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We talk a lot about the benefits of desktop virtualization, like centralized IT management, tighter endpoint security, more easily supporting remote employees and the ability for employees to work from anywhere, on any device.
While those are compelling enough for many organizations, they aren’t the only benefits. Adopting desktop virtualization can lead to major organizational improvements but it also comes with smaller, positive “side effects” that many companies don’t initially realize.
Because the majority of your computing resource needs are now virtualized, you no longer need power-hungry hardware to run desktops and applications. Replacing desktop PCs and laptops with lower cost, more energy efficient thin clients can noticeably reduce an office’s energy consumption.
Giving employees the ability to work from home either part time or full time further reduces the energy requirements for a company and can have a major impact if the organization is able to downsize its physical space. One study found that companies can save up to $11,000 per employee annually by allowing part-time remote work.
Companies that don’t want to issue new thin clients or embrace employee BYOD (bring your own device) can still see a positive hardware impact by extending the useful life of endpoints via virtual desktops. Because the desktop operating system is virtualized, organizations don’t need to replace entire endpoint collections if OS updates require different computing resources (an issue some companies are currently running into with Windows 10).
If endpoints do become unusable because of a lack of native resources, they can be wiped and converted into thin clients. This allows organizations to extend their hardware refresh timelines and potentially reduce budget spent on endpoints.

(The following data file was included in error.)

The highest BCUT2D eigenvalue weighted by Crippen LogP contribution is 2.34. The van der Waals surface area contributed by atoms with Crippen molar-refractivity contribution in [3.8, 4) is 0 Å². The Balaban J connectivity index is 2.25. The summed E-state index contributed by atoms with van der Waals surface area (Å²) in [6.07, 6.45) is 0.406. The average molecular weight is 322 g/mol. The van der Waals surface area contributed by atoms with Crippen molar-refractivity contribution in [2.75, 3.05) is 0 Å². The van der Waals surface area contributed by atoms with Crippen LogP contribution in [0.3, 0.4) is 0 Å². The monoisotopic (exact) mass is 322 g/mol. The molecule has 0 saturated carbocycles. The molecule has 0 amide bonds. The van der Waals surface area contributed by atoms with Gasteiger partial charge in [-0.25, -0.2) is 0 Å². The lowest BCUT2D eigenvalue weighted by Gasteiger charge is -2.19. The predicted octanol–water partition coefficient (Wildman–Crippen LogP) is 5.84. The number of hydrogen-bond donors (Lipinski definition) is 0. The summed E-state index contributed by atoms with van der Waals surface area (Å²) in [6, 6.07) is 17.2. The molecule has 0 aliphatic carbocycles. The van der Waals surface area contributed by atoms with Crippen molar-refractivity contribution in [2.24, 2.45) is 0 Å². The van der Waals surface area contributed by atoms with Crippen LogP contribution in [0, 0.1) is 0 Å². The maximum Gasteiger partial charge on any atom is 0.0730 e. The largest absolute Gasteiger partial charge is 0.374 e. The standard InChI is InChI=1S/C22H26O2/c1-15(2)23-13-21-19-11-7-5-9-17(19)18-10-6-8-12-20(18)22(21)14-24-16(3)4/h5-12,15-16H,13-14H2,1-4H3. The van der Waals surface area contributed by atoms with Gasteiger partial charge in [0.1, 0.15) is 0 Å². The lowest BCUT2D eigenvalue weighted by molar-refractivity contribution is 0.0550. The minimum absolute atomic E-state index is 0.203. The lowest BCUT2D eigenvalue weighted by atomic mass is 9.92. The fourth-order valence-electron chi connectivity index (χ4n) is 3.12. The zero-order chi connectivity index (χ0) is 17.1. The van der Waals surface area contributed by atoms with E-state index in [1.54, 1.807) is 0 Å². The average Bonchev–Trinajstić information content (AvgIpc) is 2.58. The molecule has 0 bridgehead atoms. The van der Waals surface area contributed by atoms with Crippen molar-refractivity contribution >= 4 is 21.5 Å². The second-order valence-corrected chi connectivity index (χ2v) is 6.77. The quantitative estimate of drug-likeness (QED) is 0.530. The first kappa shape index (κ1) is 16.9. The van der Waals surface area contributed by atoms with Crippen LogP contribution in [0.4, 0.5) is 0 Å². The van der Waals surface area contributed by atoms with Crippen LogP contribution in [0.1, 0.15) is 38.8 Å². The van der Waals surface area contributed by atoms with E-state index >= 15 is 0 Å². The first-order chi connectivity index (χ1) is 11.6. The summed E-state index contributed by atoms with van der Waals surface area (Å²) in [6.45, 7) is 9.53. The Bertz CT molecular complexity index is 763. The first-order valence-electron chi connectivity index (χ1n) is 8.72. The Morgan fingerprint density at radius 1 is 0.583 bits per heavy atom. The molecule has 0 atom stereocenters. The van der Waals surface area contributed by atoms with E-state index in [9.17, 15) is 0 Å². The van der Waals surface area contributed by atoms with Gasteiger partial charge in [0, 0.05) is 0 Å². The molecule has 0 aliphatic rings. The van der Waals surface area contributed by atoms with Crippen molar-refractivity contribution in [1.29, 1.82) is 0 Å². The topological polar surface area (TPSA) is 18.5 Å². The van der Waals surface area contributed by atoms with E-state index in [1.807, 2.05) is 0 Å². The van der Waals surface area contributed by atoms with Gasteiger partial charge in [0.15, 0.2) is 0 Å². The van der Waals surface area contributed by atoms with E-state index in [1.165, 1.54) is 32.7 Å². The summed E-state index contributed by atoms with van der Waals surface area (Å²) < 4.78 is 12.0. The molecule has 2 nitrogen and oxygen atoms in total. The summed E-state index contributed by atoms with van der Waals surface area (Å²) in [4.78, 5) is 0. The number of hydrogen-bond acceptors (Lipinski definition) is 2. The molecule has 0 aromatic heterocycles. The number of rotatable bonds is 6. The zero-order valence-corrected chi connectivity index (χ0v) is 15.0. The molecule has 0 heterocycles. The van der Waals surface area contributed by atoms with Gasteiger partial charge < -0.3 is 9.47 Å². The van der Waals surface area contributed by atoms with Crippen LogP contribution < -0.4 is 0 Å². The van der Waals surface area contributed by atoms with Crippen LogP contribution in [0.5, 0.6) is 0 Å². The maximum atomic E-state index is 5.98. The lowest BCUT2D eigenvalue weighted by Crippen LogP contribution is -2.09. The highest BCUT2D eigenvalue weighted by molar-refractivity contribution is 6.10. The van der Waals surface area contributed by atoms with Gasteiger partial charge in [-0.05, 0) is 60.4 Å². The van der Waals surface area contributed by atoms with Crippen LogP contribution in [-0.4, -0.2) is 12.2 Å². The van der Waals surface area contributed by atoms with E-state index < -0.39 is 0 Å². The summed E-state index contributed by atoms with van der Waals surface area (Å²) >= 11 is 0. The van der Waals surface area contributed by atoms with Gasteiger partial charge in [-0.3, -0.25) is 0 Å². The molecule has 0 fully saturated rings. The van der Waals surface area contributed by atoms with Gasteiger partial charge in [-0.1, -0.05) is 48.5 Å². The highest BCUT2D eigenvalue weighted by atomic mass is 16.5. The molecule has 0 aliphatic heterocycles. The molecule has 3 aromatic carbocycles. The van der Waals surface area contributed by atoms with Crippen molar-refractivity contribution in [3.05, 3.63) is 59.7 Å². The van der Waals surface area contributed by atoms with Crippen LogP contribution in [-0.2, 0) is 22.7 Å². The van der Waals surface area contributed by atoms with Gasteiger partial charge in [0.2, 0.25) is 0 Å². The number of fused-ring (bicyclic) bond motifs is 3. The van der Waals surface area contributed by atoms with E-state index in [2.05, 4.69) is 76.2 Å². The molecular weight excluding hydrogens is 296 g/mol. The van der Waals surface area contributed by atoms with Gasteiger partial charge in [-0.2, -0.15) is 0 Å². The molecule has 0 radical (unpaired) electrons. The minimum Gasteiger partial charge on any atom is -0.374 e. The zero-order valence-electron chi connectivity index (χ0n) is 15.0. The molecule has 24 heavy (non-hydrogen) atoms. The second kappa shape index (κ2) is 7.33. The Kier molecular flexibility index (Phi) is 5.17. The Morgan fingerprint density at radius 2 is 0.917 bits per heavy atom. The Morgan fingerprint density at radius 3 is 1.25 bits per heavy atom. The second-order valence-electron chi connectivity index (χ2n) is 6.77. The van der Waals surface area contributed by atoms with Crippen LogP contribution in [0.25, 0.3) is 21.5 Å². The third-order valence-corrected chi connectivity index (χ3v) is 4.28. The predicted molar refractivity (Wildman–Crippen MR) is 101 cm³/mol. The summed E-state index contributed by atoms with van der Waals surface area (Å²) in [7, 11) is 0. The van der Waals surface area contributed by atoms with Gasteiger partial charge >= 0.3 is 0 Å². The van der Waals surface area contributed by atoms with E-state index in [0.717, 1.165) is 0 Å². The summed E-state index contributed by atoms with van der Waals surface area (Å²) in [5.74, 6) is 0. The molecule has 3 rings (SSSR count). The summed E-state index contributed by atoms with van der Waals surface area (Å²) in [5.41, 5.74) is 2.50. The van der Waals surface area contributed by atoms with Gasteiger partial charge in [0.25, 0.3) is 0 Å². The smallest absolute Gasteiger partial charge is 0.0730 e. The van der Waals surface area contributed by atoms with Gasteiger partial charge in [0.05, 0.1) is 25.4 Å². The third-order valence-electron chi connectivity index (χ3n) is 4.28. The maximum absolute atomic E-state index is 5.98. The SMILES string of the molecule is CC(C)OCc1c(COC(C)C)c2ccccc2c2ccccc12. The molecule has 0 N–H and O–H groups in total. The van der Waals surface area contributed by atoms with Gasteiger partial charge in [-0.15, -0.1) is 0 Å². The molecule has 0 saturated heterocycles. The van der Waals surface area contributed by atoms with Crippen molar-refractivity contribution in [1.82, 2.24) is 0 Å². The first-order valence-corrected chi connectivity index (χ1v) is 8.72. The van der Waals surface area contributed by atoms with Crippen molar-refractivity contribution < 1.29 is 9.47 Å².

When an employee is experiencing IT issues, they aren’t productive. Depending on the nature of the issue, the location of the employee and the availability of IT, these issues can take a while to resolve, compounding the problem. With virtual desktops that include monitoring capabilities, organizations can access deep analytics instantly, allowing IT teams to dig into an individual user’s environment and pinpoint the exact issue without playing the guessing game. Support never has to leave their desk and the end user doesn’t have to attempt to accurately explain the problem.
In worst-case scenarios, the desktop can be wiped and quickly reissued from a Golden Image, allowing the employee to get back to work without waiting for an entirely new machine. Between fast provisioning and quick, accurate troubleshooting capabilities, organizations are able to achieve better productivity.
The same desktop monitoring capabilities that help IT quickly troubleshoot issues can also help businesses make smarter, more informed decisions. Desktops are the portal to productivity, the way employees interact with every application and dataset important to a company. Because this “portal” is now in the cloud instead of confined to a box on a desk, organizations can see exactly what their employees are doing, what they’re interacting with and trends.
By accessing this data, companies can make business decisions based on real information rather than guess work. This can include smarter decisions on things like:
Making smarter decisions can have a massive impact on businesses, but you need access to your own data in order to make these decisions. With virtual desktops, you can get that access. It might not be the reason your organization initially embraced virtual desktops, but it’s certainly a welcomed side effect.
Nov 08, 2018
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